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Old May 18 2013, 06:26 PM   #41
Sci
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Location: State of Maryland/District of Columbia
Re: Had we ever seen imperial democracies in Trek?

Gov Kodos wrote: View Post
Sci wrote: View Post
Gov Kodos wrote: View Post
Feeling better with the self-flagellation?
I have engaged in no such thing. Being willing to acknowledge the bad things your country has done just means you're creating space to improve it; it does not mean you are punishing yourself. You can't self-flagellate if you feel no guilt for it.

But this kind of reaction brings to mind an interesting facet of American political culture -- a tendency many people have to feel as though any criticism of the circumstances of the U.S.'s founding and early policies is necessarily an attack on the U.S.'s legitimacy, on its right to even exist. It's a perplexing reaction; I suspect few Englishmen feel that England's right to exist is threatened if someone condemns the practices of the Anglo-Saxons towards the Celts, for instance.

To bring this back to the original topic, I suspect that this reaction is itself a function of imperialism's presence in a nominally democratic system. If you feel yourself a stakeholder in the state, it stands to reason that you may feel as though you bear some responsibility if the state engages in imperial policy, even if those policies were undertaken before your birth. In such an instance, I imagine one either feels guilt, or attempts to deny the immoral nature of imperial policy in order to avoid feeling guilt.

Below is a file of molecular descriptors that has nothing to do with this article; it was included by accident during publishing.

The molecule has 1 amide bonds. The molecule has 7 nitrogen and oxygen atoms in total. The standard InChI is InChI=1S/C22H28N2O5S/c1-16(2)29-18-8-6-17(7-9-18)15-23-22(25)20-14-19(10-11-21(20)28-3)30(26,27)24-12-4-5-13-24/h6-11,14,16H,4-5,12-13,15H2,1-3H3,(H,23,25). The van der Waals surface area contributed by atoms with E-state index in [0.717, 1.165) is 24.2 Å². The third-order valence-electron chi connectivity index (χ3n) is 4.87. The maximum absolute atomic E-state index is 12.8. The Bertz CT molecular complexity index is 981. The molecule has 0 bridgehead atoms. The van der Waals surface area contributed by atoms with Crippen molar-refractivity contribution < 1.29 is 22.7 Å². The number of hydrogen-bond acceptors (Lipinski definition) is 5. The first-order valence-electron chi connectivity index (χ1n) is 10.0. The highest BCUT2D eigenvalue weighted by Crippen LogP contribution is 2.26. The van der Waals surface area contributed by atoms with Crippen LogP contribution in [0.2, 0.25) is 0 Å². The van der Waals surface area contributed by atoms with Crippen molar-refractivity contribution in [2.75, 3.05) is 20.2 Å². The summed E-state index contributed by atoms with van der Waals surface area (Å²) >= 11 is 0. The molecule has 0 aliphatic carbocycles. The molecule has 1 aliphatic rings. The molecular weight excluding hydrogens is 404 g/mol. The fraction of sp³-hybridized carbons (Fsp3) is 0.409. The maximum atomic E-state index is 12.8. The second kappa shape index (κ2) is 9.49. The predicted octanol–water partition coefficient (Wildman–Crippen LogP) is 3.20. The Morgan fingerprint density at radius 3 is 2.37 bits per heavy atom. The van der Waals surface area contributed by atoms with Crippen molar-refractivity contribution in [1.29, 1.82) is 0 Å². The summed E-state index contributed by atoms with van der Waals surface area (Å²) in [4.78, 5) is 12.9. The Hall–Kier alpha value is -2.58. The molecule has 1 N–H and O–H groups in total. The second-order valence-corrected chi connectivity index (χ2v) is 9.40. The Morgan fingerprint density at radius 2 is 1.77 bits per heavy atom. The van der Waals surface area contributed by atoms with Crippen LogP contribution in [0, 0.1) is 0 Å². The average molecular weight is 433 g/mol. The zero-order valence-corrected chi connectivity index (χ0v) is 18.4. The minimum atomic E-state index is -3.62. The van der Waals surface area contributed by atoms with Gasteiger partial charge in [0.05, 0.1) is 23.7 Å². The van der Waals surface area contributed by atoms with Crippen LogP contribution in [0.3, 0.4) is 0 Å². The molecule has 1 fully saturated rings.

I expect you'd have a great career in the Catholic Church. They pander that mea culpa original sin thing, too.
You can only do a mea culpa if it's you-a that's culpa.

If you stop identifying yourself with every ridiculous thing previous generations did, you might find that there's a lot less reason to feel guilty -- and a lot more reason to recognize and proclaim when previous generations did terrible things.

T'Girl wrote: View Post
Sci wrote: View Post
... the roots of U.S. imperialism go all the way back to Jamestown and Plymouth Rock -- let's not forget that the United States is the product of a project to systematically seize control of Central North America from its native inhabitants for peoples of European descent.
Except that wasn't the "project." Europeans didn't come to North and South America with the primary goal of taking the continents away from someone else. They wanted the land and resources on the continents yes, but the fact that there was a indigenous population was irrelevant. Were there to have been no natives present, the Europeans still would have come.

European #1: "There's no one here to subjugate."
European #2: "Damn, well let's go home then".

Burglar: "I didn't engage in a systematic project to break into someone else's home and rob them of their diamonds. My primary goal was just to have the diamonds; the fact that those things had prior owners was irrelevant! Were there to have been no prior owners, I would still have come and taken the diamonds!"

Europeans, and, later, European descendants, knew that the North and South America had native inhabitants, and they engaged in a systematic project to seize that land from its owners. Period. There is no way to spin this.
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